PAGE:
[env-trinity] Times Standard: Trinity River releases start Sunday: Supes to continue low flow discussion

Tom Stokely tstokely at att.net
Sat Aug 24 10:13:53 PDT 2013


Trinity River releases start Sunday: Supes to continue low flow discussion
Catherine Wong/The Times-Standard
POSTED:   08/24/2013 02:24:50 AM PDT
UPDATED:   08/24/2013 02:24:50 AM PDT

With additional Trinity River flows ready to be released on Sunday, the Board of Supervisors will meet Tuesday with representatives of state agencies and a group doing outreach in Southern Humboldt to discuss water storage issues along Humboldt County rivers in an effort to protect future fish generations.
”We're very relieved,” Board Chairman and 5th District Supervisor Ryan Sundberg said in response to a federal judge's ruling on Thursday that lifted a stay on the flows to protect Klamath salmon. “I'm proud of the collaboration between the county and tribes.”
The federal Bureau of Reclamation had authorized releases to begin Aug. 13, after deciding the additional water is needed to protect an expected run of 272,000 Chinook salmon. Central California irrigators and farmers sued and a federal judge in Fresno granted a temporary restraining that was lifted Thursday after he found the water was needed to stave off a repeat of the 2002 fish kill.
A special release approved last week in support of the Hoopa Valley Tribe's bi-annual Boat Dance Ceremony will begin from Lewiston Dam at around 8 a.m. Sunday. According to the bureau, the increased releases will raise flows gradually from the summer base of 450 cubic feet per second to a peak of 2,650 cubic feet per second by midnight.
The flows will begin to be gradually reduced Tuesday night to a rate of approximately 850 cubic feet per second. With Judge Lawrence O'Neill's ruling, releases from the dam will continue and vary from around 850 to 900 cubic feet per second until approximately Sept. 19, when flows will gradually be reduced back to 450 cubic feet per second.
Bureau Mid-Pacific Region spokesman Pete Lucero said the total amount of water released will be approximately 20,000 acre-feet over the next few weeks.
The dispute over the increased flows highlighted concerns surrounding Humboldt County's water rights and the protection of local rivers.
O'Neill acknowledged the letter of declaration Sundberg sent to the Department of Interior Secretary Sally Jewell, asserting the government is legally obligated to annually provide water to Humboldt County.
”The record is not well developed on this issue,” O'Neill concluded. “Members of Congress from the Humboldt area wrote to the Secretary of the Interior requesting that the 50,000 AF allocation be put to use in supporting the flow augmentation. ...Yet, Federal Defendants (the Bureau of Reclamation and the Department of the Interior) have taken no position on this possible source of authority.”
Sundberg said the legal battle over the releases would have been avoidable if the Department of the Interior would honor Humboldt County's right to no less than 50,000 acre-feet of Trinity River water.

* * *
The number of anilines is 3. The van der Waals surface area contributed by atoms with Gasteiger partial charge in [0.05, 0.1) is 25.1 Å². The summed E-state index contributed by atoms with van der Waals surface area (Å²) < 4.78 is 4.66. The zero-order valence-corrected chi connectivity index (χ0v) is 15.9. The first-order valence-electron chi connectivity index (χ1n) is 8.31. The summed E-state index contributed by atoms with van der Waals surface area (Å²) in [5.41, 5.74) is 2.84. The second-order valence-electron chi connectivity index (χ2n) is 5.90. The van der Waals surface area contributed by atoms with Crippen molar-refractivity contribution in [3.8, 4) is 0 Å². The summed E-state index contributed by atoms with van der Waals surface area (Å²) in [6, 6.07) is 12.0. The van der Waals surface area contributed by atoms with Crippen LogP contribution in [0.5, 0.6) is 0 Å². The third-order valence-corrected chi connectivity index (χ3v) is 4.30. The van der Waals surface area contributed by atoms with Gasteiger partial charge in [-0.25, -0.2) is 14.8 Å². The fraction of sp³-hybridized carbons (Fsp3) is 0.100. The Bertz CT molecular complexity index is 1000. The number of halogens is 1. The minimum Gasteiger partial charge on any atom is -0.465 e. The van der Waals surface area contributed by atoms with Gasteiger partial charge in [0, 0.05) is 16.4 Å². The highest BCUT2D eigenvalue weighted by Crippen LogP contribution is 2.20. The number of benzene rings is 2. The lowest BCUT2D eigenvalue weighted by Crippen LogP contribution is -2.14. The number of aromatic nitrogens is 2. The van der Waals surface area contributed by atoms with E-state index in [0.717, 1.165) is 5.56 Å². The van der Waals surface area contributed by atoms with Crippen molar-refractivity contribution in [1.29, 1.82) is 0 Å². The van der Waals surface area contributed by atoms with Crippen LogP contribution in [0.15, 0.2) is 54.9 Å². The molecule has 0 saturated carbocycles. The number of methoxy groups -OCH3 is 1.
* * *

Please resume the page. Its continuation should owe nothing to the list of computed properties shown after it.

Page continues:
During Tuesday's meeting, supervisors will hear a presentation from state Department of Fish and Wildlife water specialist Jane Arnold, Matt McCarthy with the State Water Resources Control Board and Tasha McCorkle-McKee of Sanctuary Forest regarding private water rights and fisheries restoration in the county.
According to a county report, one way to offset impacts on local fisheries is to store water for use during a dry season. County Planning & Building Department officials said storage tanks that hold at least 5,000 gallons of water require private land owners to go through a sometimes expensive process to receive a permit. Before the building department will approve a permit, the landowner must prove that a home or other structure on the property is permitted -- a delicate issue in some areas of the county.
Supervisors Rex Bohn and Estelle Fennell said they added the presentation to the agenda because they would like to ease restrictions on private water storage.
”The water we're losing during high flows in the winter, we should be storing for the low flow months when we need it,” Bohn said.
Fennell said there is already a pattern and practice of storing water for private use in the county, and the issue has been in discussion for years.
”Traditionally, there have been limitations,” she said. “What we're seeing now is the community responding to help the fisheries and the environment. We have had a lot of people asking if they could get a tax break or more flexibility with permitting process.”
Bohn said he does not expect there to be any major changes made by the board before high flows this winter.
”We'd probably have a very tight deadline to have anything done for this winter,” he said. “But if we can get something in place, or at least the planning started, hopefully some people will preemptively get on board.”
If you go:
What: Board of Supervisors meeting
When: 9 a.m. Tuesday
Where: Supervisors chamber, first floor, Humboldt County Courthouse, 825 Fifth St. in Eureka
The full agenda can be viewed online at co.humboldt.ca.us/board
Catherine Wong can be reached at 441-0514 or cwong at times-standard.com. Follow her on Twitter and Tout @cmwong27.       
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